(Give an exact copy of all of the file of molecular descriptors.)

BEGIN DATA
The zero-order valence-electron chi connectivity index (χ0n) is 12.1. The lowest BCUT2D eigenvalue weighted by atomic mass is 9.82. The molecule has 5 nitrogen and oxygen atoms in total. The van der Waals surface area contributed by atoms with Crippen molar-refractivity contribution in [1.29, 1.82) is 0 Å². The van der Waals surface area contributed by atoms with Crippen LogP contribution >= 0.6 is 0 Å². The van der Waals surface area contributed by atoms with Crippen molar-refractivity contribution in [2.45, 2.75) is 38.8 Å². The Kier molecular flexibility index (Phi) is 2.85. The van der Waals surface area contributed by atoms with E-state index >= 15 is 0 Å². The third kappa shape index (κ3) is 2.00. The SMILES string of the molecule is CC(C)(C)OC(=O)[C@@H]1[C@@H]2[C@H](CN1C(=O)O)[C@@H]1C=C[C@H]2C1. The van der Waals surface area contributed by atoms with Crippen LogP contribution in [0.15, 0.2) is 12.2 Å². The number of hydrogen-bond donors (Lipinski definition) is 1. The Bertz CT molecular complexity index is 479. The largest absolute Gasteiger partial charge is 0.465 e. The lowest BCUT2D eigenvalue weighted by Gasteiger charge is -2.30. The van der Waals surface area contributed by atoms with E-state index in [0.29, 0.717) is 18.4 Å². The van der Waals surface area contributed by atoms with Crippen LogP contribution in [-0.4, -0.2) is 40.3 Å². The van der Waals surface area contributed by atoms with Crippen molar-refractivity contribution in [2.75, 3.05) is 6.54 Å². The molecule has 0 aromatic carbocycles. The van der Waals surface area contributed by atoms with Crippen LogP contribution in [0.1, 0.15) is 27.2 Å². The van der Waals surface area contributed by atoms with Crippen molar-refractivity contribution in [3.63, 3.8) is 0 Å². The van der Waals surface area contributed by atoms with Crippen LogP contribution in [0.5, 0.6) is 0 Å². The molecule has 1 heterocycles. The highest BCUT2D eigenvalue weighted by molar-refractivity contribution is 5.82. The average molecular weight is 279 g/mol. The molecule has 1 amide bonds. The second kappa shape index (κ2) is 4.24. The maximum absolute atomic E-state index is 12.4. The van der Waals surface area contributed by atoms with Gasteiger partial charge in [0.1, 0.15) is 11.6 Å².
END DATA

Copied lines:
The zero-order valence-electron chi connectivity index (χ0n) is 12.1. The lowest BCUT2D eigenvalue weighted by atomic mass is 9.82. The molecule has 5 nitrogen and oxygen atoms in total. The van der Waals surface area contributed by atoms with Crippen molar-refractivity contribution in [1.29, 1.82) is 0 Å². The van der Waals surface area contributed by atoms with Crippen LogP contribution >= 0.6 is 0 Å². The van der Waals surface area contributed by atoms with Crippen molar-refractivity contribution in [2.45, 2.75) is 38.8 Å². The Kier molecular flexibility index (Phi) is 2.85. The van der Waals surface area contributed by atoms with E-state index >= 15 is 0 Å². The third kappa shape index (κ3) is 2.00. The SMILES string of the molecule is CC(C)(C)OC(=O)[C@@H]1[C@@H]2[C@H](CN1C(=O)O)[C@@H]1C=C[C@H]2C1. The van der Waals surface area contributed by atoms with Crippen LogP contribution in [0.15, 0.2) is 12.2 Å². The number of hydrogen-bond donors (Lipinski definition) is 1. The Bertz CT molecular complexity index is 479. The largest absolute Gasteiger partial charge is 0.465 e. The lowest BCUT2D eigenvalue weighted by Gasteiger charge is -2.30. The van der Waals surface area contributed by atoms with E-state index in [0.29, 0.717) is 18.4 Å². The van der Waals surface area contributed by atoms with Crippen LogP contribution in [-0.4, -0.2) is 40.3 Å². The van der Waals surface area contributed by atoms with Crippen molar-refractivity contribution in [2.75, 3.05) is 6.54 Å². The molecule has 0 aromatic carbocycles. The van der Waals surface area contributed by atoms with Crippen LogP contribution in [0.1, 0.15) is 27.2 Å². The van der Waals surface area contributed by atoms with Crippen molar-refractivity contribution in [3.63, 3.8) is 0 Å². The van der Waals surface area contributed by atoms with Crippen LogP contribution in [0.5, 0.6) is 0 Å². The molecule has 1 heterocycles. The highest BCUT2D eigenvalue weighted by molar-refractivity contribution is 5.82. The average molecular weight is 279 g/mol. The molecule has 1 amide bonds. The second kappa shape index (κ2) is 4.24. The maximum absolute atomic E-state index is 12.4. The van der Waals surface area contributed by atoms with Gasteiger partial charge in [0.1, 0.15) is 11.6 Å².